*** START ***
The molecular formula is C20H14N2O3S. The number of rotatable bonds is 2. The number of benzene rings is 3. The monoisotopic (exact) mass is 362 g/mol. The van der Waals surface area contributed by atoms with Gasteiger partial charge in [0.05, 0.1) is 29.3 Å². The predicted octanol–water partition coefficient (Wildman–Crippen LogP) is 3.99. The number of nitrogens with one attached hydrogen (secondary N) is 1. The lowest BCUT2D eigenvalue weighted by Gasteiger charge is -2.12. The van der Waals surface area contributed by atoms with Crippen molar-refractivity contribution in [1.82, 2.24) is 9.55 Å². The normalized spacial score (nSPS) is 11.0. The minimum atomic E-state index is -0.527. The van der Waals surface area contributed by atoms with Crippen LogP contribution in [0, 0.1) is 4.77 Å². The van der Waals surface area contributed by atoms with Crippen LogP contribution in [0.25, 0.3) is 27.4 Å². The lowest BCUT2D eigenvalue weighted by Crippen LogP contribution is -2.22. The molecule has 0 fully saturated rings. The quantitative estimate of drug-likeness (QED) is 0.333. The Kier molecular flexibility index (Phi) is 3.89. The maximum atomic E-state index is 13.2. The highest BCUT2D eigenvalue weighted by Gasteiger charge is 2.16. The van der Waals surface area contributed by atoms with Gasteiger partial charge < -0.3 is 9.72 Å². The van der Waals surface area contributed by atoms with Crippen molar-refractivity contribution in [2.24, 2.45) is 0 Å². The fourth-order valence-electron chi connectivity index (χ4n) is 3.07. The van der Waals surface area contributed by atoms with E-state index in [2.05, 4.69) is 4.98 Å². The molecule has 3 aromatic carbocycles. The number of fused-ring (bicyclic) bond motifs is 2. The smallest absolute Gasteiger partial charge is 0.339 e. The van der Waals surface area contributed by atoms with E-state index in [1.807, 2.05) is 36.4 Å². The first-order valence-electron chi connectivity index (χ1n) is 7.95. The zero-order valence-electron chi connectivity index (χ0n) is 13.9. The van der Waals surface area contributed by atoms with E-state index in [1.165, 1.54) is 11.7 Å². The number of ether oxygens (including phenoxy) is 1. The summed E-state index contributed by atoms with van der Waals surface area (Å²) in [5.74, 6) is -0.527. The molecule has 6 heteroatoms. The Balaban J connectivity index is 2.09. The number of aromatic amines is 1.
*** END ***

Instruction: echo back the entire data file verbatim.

The molecular formula is C20H14N2O3S. The number of rotatable bonds is 2. The number of benzene rings is 3. The monoisotopic (exact) mass is 362 g/mol. The van der Waals surface area contributed by atoms with Gasteiger partial charge in [0.05, 0.1) is 29.3 Å². The predicted octanol–water partition coefficient (Wildman–Crippen LogP) is 3.99. The number of nitrogens with one attached hydrogen (secondary N) is 1. The lowest BCUT2D eigenvalue weighted by Gasteiger charge is -2.12. The van der Waals surface area contributed by atoms with Crippen molar-refractivity contribution in [1.82, 2.24) is 9.55 Å². The normalized spacial score (nSPS) is 11.0. The minimum atomic E-state index is -0.527. The van der Waals surface area contributed by atoms with Crippen LogP contribution in [0, 0.1) is 4.77 Å². The van der Waals surface area contributed by atoms with Crippen LogP contribution in [0.25, 0.3) is 27.4 Å². The lowest BCUT2D eigenvalue weighted by Crippen LogP contribution is -2.22. The molecule has 0 fully saturated rings. The quantitative estimate of drug-likeness (QED) is 0.333. The Kier molecular flexibility index (Phi) is 3.89. The maximum atomic E-state index is 13.2. The highest BCUT2D eigenvalue weighted by Gasteiger charge is 2.16. The van der Waals surface area contributed by atoms with Gasteiger partial charge < -0.3 is 9.72 Å². The van der Waals surface area contributed by atoms with Crippen molar-refractivity contribution in [2.24, 2.45) is 0 Å². The fourth-order valence-electron chi connectivity index (χ4n) is 3.07. The van der Waals surface area contributed by atoms with E-state index in [2.05, 4.69) is 4.98 Å². The molecule has 3 aromatic carbocycles. The number of fused-ring (bicyclic) bond motifs is 2. The smallest absolute Gasteiger partial charge is 0.339 e. The van der Waals surface area contributed by atoms with E-state index in [1.807, 2.05) is 36.4 Å². The first-order valence-electron chi connectivity index (χ1n) is 7.95. The zero-order valence-electron chi connectivity index (χ0n) is 13.9. The van der Waals surface area contributed by atoms with E-state index in [1.165, 1.54) is 11.7 Å². The number of ether oxygens (including phenoxy) is 1. The summed E-state index contributed by atoms with van der Waals surface area (Å²) in [5.74, 6) is -0.527. The molecule has 6 heteroatoms. The Balaban J connectivity index is 2.09. The number of aromatic amines is 1.